The Father of MPT Always Understood the Limits of Models

“You might even say Harry Markowitz harbored skepticism toward historical correlation’s predictive power,” writes Sander Gerber.


Harry Markowitz sits with Sander Gerber. Markowitz holds his John von Neumann Theory Prize, the award he treasured most. Gerber holds his Nobel Prize. (Courtesy photo)

Countless investors, ranging from pensioners and hospital endowments to everyday individuals, are wealthier today because of Harry Markowitz, a Nobel Prize-winning economist who recently passed away at 95 years old.

Markowitz’s seminal innovation, a framework for investment portfolio diversification, which has been diligently applied by investment managers and committees worldwide for decades now, changed the face of investing. In his 1990 Nobel lecture, Markowitz modestly proposed that his pioneering work on portfolio theory could at least benefit large investors. As we now appreciate, this was one of the bigger understatements in Wall Street history.

The crowning achievement of Markowitz’s brilliant career was the development and quantification of the advantages of diversified investing across asset classes in an unpredictable world. Today, optimizing reward versus risk may seem as self-evident as gravity, evolution, or electricity, yet it took Markowitz’s insightful mind to identify and formalize this revolutionary perspective.

For more than three generations, savvy investors have employed diversification, the only “free lunch” in finance, to generate optimal risk-adjusted returns when investing in stocks, bonds, and commodities. Markowitz’s groundbreaking principles earned him the title the “father of modern portfolio theory.”

A new generation of investors is applying this same approach — using diversification to optimize reward-risk across active portfolio managers and investment strategies. The result is a growing multibillion-dollar industry of multistrategy hedge funds, generating investment results where the whole far outstrips the sum of its parts. We should add “grandfather of multistrategy hedge funds” to his list of well-deserved titles.


Not one to rest on his laurels, Markowitz’s insatiable curiosity and ambition continued to push boundaries. Forever grateful for the chance to be his friend and work with him, I discovered we shared a profound skepticism that past correlations could successfully predict future correlations. This collaboration led to advancements in his MPT. Our joint work, “The Gerber Statistic: A Robust Co-Movement Measure for Portfolio Optimization,” improves upon traditional correlation metrics to ultimately deliver better risk-adjusted returns.

During our many enlightening work sessions over more than a decade, I grew to appreciate Markowitz’s introspective humility. I deeply admired his openness to new ideas and am forever grateful that he was driven to refine and hone MPT — long after it had cemented his legacy.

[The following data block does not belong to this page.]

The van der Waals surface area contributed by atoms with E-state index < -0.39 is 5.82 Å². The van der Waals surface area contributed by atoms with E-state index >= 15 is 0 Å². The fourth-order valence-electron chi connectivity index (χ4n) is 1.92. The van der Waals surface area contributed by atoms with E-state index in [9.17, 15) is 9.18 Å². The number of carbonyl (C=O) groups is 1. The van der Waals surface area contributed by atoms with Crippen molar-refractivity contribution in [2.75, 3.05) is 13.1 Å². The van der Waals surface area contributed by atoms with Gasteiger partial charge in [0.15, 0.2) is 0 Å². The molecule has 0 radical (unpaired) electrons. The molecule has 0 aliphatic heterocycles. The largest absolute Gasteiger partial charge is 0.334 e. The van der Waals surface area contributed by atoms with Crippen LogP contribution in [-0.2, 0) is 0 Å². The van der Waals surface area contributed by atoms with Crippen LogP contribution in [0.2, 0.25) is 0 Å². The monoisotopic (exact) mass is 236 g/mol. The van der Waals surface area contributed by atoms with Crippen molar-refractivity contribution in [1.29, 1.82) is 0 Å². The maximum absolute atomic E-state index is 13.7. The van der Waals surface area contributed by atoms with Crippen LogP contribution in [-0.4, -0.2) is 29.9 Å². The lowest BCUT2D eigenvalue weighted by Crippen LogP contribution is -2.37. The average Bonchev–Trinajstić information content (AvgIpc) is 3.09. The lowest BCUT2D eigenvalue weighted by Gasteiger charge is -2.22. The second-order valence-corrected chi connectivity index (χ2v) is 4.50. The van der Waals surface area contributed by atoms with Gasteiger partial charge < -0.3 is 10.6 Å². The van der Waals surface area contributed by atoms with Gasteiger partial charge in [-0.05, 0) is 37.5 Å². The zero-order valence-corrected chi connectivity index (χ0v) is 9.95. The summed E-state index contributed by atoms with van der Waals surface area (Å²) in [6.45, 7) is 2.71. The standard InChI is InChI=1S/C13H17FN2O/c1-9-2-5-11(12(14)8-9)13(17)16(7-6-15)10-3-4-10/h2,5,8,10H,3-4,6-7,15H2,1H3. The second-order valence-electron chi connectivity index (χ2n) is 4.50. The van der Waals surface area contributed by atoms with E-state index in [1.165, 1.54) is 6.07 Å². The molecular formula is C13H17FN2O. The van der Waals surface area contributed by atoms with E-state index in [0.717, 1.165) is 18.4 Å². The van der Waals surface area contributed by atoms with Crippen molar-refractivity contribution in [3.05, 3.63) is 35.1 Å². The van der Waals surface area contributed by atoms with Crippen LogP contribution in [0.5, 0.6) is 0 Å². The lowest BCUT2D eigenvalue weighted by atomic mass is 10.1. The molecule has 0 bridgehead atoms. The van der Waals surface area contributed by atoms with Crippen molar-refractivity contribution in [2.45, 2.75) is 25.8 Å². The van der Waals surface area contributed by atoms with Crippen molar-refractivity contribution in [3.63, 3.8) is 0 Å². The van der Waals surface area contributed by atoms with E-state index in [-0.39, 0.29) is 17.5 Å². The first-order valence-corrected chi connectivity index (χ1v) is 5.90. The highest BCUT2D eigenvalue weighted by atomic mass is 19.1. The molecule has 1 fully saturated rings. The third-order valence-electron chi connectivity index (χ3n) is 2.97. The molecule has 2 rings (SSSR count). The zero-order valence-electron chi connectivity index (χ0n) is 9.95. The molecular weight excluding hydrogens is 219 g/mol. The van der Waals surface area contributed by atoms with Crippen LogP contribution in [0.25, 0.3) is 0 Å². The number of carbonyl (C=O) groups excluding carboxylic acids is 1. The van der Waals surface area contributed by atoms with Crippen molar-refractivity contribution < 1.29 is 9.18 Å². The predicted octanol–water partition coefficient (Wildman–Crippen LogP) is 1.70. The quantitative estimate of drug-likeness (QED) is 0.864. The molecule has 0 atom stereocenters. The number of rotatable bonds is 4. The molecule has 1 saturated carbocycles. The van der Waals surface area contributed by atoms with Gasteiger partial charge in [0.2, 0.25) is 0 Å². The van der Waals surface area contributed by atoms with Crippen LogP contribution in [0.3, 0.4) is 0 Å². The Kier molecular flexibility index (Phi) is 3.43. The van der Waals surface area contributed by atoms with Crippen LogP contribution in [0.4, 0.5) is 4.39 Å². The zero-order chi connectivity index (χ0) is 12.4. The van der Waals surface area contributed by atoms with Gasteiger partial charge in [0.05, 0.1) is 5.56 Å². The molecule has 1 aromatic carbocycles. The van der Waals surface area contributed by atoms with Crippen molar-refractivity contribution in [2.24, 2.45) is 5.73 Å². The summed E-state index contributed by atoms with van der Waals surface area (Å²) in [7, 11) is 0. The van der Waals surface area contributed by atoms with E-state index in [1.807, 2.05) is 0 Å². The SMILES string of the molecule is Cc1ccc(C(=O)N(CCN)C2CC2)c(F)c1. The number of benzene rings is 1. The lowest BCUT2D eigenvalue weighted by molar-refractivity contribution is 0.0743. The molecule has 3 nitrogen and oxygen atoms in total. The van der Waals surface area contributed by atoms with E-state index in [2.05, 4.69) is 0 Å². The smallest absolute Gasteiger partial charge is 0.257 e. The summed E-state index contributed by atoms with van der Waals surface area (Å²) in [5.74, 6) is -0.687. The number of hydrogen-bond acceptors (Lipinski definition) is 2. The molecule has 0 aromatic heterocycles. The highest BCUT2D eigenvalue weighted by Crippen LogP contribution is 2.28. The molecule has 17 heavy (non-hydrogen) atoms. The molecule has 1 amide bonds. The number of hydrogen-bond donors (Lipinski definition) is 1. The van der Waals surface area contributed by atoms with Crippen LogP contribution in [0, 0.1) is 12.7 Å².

Markowitz understood that investing is inherently uncertain. Despite his reliance on financial models, he was mindful of their limited predictive power. You might even say he harbored skepticism toward historical correlation’s predictive power, writing in his 1952 paper that correlation inputted to investment processes should be determined by “the judgment of practical men.” His groundbreaking research fused statistics and economics and ultimately established clear rules for portfolio management within which human judgment could flourish.

In our conversations, Markowitz explained finance as a social science rather than a hard science. The rise of computing power in the 1960s and into the 2000s saw financial engineers increasingly utilize historical data in an attempt to predict correlation within MPT and other financial risk models. Markowitz was clear-eyed on this topic and in one of our collaborative papers highlighted that historical correlation actually did not relate to future performance.

Markowitz’s passing coincides with the dawn of a new age in finance. During his career, rapidly expanding computing power allowed investors to deploy his tools and benefit from diversification. But quantitative tools need to complement rather than replace human insight — a lesson the finance community needs to relearn every decade or so. Now, we have a boom in natural language models and artificial intelligence. No doubt Markowitz would find these computational innovations fascinating and useful in the quest for investment diversification. I suspect he would also remind us that they are best used as tools to improve investment processes rather than as replacements for human judgment. His wisdom and guidance will be sorely missed, yet his legacy will forever help “optimize” the world of investing.

Sander Gerber is CEO and CIO of Hudson Bay Capital, a global investment management firm. In 2008, Gerber developed the Gerber Statistic, which measures the co-movement of financial assets, enabling early detection of concentration risks and insufficient diversification within an absolute return portfolio.